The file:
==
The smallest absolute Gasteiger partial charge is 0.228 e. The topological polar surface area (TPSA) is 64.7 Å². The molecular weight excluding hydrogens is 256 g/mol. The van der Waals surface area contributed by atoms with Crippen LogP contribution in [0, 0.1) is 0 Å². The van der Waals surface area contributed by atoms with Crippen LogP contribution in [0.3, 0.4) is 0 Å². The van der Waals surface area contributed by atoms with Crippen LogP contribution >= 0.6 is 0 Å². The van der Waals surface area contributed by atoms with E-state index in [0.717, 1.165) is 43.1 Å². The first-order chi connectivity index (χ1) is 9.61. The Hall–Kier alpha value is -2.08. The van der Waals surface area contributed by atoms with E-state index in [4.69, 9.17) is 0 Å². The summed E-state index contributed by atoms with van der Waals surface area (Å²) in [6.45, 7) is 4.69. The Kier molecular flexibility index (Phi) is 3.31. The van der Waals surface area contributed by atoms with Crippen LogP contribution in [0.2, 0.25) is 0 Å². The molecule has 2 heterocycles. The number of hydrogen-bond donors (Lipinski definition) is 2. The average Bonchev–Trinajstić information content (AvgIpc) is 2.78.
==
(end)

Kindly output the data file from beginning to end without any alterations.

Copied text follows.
The smallest absolute Gasteiger partial charge is 0.228 e. The topological polar surface area (TPSA) is 64.7 Å². The molecular weight excluding hydrogens is 256 g/mol. The van der Waals surface area contributed by atoms with Crippen LogP contribution in [0, 0.1) is 0 Å². The van der Waals surface area contributed by atoms with Crippen LogP contribution in [0.3, 0.4) is 0 Å². The van der Waals surface area contributed by atoms with Crippen LogP contribution >= 0.6 is 0 Å². The van der Waals surface area contributed by atoms with E-state index in [0.717, 1.165) is 43.1 Å². The first-order chi connectivity index (χ1) is 9.61. The Hall–Kier alpha value is -2.08. The van der Waals surface area contributed by atoms with E-state index in [4.69, 9.17) is 0 Å². The summed E-state index contributed by atoms with van der Waals surface area (Å²) in [6.45, 7) is 4.69. The Kier molecular flexibility index (Phi) is 3.31. The van der Waals surface area contributed by atoms with Crippen LogP contribution in [0.2, 0.25) is 0 Å². The molecule has 2 heterocycles. The number of hydrogen-bond donors (Lipinski definition) is 2. The average Bonchev–Trinajstić information content (AvgIpc) is 2.78.